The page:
Trading Places

Corrected entry: In the scene on the train why did they try to switch the briefcase twice when they had already stolen it and passed it off once successfully?

Correction: That is not a mistake. They had to see what the real crop report said so they could swap it with whatever was the opposite. The first case they swapped had nothing in it. It was just so Mr. Beaks would not notice his case was missing. Once they viewed what the report said they switched it with a report that stated the opposite. At this point they now had to switch the cases again.

Corrected entry: When Valentine, and Winthorpe, are sitting in the living room you hear them talking but you can barely hear the TV. But as soon as Clarence Beaks' name is mentioned on the TV, all of a sudden the volume goes up without anyone touching a button. (01:25:20)

Rollin Garcia Jr

Correction: The TV's volume doesn't actually change within the context of the scene, it only does so to draw the audience's attention. When Valentine and Winthorpe are speaking the film's audio is focused on their dialogue so the audience can hear them without the sound of the TV interfering. Then when Beaks appears on the TV, the audio is now focused on the televised news report.

Corrected entry: When Winthorpe tries shooting himself in the head and the gun fails to discharge a bullet, he tosses the gun aside. The sound the gun makes when it fires and hits is a very poor sound effect and could not have fit realistically into that scene.

Daniel Garner

Correction: Wrong. It is completely realistic. What is not realistic is the sound effects normally used for gunshots in the movies - real guns sound nothing like they do on the screen. The sound effect here sounds like a live recording of a real (blank) shot.

Corrected entry: Coleman is told by Louis to "have the dessert" at dinner. It then swtiches to Coleman emptying the skillet's contents into the trash, and as he walks away, the telephone rings. He holds the skillet next to him, and it's completely clean. There's no sign of food being cooked.

Correction: He was cooking a crepe in a non stick pan- it slides out completely without anything left- not a mistake

Corrected entry: In the very last scene, Eddy Murphy is on the beach, and Dan Ackroyd, with Jamie Lee Curtis is on a yacht. They exchange what are now classic lines: "Looking good, Billy Ray!" "Feeling good, Louis!" But the yacht is way off shore. There's no way they could hear each other at such a distance, even at the loud voice that we as viewers hear. (01:52:05)

Correction: They could have easily heard each other. #1 - They both deliver their lines in a louder than a normal speaking voice to compensate for the distance: something just shy of shouting. #2 - They are at what appears to be a private cove. One of the things people find attractive about a private beach is that it is quiet. There are no other people in that scene creating noise, and there is no noise from waves crashing against the shore. The water is perfectly calm. #3- There is an overhead helicopter shot at the end of this scene where we can see the exact distance between the yacht and the Billy Ray on the shore. And you can see it really isn't anchored that far from the edge of the beach. Certainly within loud voice on a quiet beach distance. If it were far away, that would defeat the purpose of getting to and from the shore. So between the quiet shore and lack of surf noise, them speaking much louder than normal, and the yacht not being that far away, Billy Ray and Louis could EASILY hear each other.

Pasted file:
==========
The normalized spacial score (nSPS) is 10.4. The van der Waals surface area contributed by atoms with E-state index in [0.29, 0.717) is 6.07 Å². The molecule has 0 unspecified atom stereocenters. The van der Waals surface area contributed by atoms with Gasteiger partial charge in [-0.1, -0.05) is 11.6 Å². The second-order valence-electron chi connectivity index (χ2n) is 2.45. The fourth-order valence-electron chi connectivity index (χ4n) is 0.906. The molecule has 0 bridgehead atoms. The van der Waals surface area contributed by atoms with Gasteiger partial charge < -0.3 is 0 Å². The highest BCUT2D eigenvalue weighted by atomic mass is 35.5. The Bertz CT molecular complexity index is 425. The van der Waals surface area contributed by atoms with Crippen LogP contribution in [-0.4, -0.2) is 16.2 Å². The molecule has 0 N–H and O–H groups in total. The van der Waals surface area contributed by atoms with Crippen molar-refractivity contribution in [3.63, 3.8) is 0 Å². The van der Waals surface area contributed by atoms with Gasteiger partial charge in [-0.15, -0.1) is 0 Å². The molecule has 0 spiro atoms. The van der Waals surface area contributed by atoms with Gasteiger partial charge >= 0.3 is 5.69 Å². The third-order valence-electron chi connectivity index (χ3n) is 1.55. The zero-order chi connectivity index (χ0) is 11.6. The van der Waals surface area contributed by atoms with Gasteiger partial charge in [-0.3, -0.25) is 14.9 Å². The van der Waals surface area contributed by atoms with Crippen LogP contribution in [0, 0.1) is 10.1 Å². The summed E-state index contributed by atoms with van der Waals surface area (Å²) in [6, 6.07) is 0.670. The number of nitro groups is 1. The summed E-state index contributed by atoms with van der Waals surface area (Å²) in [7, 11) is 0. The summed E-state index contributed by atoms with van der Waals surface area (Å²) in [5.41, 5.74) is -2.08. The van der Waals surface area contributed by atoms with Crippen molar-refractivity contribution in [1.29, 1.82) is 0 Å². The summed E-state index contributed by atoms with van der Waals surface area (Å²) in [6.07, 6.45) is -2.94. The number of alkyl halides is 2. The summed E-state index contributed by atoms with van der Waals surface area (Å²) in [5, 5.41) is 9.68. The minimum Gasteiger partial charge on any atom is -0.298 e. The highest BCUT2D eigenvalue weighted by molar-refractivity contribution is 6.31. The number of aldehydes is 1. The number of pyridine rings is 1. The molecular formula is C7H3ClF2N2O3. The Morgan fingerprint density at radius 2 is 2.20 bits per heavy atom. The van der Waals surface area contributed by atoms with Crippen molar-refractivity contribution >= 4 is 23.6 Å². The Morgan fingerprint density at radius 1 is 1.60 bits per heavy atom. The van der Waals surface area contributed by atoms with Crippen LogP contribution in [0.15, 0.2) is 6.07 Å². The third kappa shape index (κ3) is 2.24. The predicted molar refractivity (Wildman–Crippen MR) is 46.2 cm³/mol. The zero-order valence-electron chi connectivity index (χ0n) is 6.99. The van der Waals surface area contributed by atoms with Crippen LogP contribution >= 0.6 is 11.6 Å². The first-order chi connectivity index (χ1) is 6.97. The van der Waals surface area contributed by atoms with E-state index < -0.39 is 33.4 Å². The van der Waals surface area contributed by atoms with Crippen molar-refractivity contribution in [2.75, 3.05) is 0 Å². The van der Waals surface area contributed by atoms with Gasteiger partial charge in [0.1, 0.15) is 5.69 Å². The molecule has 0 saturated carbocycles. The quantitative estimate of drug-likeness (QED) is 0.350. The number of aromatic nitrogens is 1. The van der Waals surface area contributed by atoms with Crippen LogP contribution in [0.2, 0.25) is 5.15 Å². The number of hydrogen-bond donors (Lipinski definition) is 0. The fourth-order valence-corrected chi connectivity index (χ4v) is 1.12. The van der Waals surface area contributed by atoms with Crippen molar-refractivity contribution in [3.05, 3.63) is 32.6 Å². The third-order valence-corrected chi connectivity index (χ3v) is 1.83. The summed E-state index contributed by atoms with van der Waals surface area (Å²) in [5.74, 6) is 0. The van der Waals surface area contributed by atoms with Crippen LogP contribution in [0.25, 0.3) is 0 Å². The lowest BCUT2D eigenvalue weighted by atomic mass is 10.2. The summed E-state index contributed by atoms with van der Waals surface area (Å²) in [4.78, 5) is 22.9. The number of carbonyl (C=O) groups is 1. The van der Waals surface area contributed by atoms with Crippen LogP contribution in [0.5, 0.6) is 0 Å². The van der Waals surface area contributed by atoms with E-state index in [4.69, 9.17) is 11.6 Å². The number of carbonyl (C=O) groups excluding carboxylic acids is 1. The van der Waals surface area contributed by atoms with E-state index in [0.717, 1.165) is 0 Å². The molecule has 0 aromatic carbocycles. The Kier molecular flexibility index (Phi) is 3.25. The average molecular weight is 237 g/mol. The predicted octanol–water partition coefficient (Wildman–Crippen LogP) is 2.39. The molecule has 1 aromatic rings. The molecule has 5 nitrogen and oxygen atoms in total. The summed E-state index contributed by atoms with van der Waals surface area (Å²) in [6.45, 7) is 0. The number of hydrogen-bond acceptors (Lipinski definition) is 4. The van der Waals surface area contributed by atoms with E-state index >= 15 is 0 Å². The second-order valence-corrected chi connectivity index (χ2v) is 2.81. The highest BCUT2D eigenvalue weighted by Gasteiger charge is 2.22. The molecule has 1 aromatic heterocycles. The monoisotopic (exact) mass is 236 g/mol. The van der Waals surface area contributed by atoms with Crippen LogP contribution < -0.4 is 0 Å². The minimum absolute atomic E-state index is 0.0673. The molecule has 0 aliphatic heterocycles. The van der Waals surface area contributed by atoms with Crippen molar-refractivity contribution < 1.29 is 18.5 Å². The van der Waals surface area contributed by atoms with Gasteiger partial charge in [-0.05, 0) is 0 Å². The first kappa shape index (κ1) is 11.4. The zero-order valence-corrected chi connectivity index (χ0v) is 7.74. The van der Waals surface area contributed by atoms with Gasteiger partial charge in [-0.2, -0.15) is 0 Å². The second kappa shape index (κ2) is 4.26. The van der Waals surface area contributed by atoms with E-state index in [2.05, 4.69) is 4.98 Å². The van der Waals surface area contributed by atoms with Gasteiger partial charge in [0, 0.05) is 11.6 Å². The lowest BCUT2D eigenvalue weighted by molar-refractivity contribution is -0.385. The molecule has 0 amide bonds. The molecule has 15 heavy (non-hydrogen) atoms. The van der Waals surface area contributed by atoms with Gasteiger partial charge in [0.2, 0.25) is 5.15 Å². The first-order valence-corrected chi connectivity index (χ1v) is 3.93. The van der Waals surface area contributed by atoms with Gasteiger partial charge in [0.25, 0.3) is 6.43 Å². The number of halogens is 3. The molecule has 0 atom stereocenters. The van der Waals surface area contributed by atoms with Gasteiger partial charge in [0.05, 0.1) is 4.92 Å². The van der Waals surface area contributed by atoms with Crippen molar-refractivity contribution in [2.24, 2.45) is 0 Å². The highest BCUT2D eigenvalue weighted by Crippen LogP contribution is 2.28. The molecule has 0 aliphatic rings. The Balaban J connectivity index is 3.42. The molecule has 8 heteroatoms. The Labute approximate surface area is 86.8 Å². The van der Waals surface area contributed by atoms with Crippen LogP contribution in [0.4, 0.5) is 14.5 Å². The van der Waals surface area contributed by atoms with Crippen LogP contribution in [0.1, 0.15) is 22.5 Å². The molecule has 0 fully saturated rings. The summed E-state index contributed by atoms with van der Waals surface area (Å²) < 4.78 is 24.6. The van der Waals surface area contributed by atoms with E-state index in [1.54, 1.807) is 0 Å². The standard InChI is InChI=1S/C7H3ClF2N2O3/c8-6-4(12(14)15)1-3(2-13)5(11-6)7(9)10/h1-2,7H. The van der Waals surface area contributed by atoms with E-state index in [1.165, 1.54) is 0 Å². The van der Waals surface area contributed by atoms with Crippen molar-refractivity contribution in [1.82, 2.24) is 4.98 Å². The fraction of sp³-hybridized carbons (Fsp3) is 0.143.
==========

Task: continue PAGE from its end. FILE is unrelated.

Corrected entry: Take a close look at the badges worn on the breast pockets in the stock exchange scenes by Ackroyd and Murphy. They change colour from green to grey.

Correction: Lighting in some shots make them appear lighter and darker, but they are the same dark green color throughout.

Corrected entry: When Billy Ray and Winthorpe arrive in Lower Manhattan near the end of the film, they get out of the car at the World Trade Center, which is actually several blocks north of Wall Street and the New York Stock Exchange. Why didn't the driver simply let them off right in front of the NYSE? Furthermore, they are shown walking across the WTC's plaza, meaning they either left the cab on the far side of the Trade Center, which simply doesn't make any sense, or they were just walking in the wrong direction. Wouldn't Winthorpe, who knows his way around the Stock Exchange, be much more able to navigate Lower Manhattan?

Correction: They weren't trading stocks, which are traded at the NYSE. They were trading F.C.O.J. - a futures product - traded at the New York Mercantile Exchange, which was, at one time, located in the WTC.

Trading Places mistake picture

Continuity mistake: When Louie is released from jail his hair is sticking up all wild, then it's flat, then it's all wild again. (00:47:25)

More mistakes in Trading Places

Louis Winthorpe III: He was wearing my Harvard tie. Can you believe it? My Harvard tie. Like oh, sure he went to Harvard.

More quotes from Trading Places

Trivia: In every John Landis film, you can see or hear the phrase "See you next Wednesday." In this film, it's a movie poster (starring Lawrence Olivier) right next to Ophelia's bed.

More trivia for Trading Places

Question: I don't understand when Louie's finance was waiting at the police station for him to get released, a man sits down and asks about her purse - what was that all about?

Answer: It's about nothing. The man is not exactly normal, and he begins a nonsense conversation with a very prim, uptight woman who looks like she should be anywhere but there.

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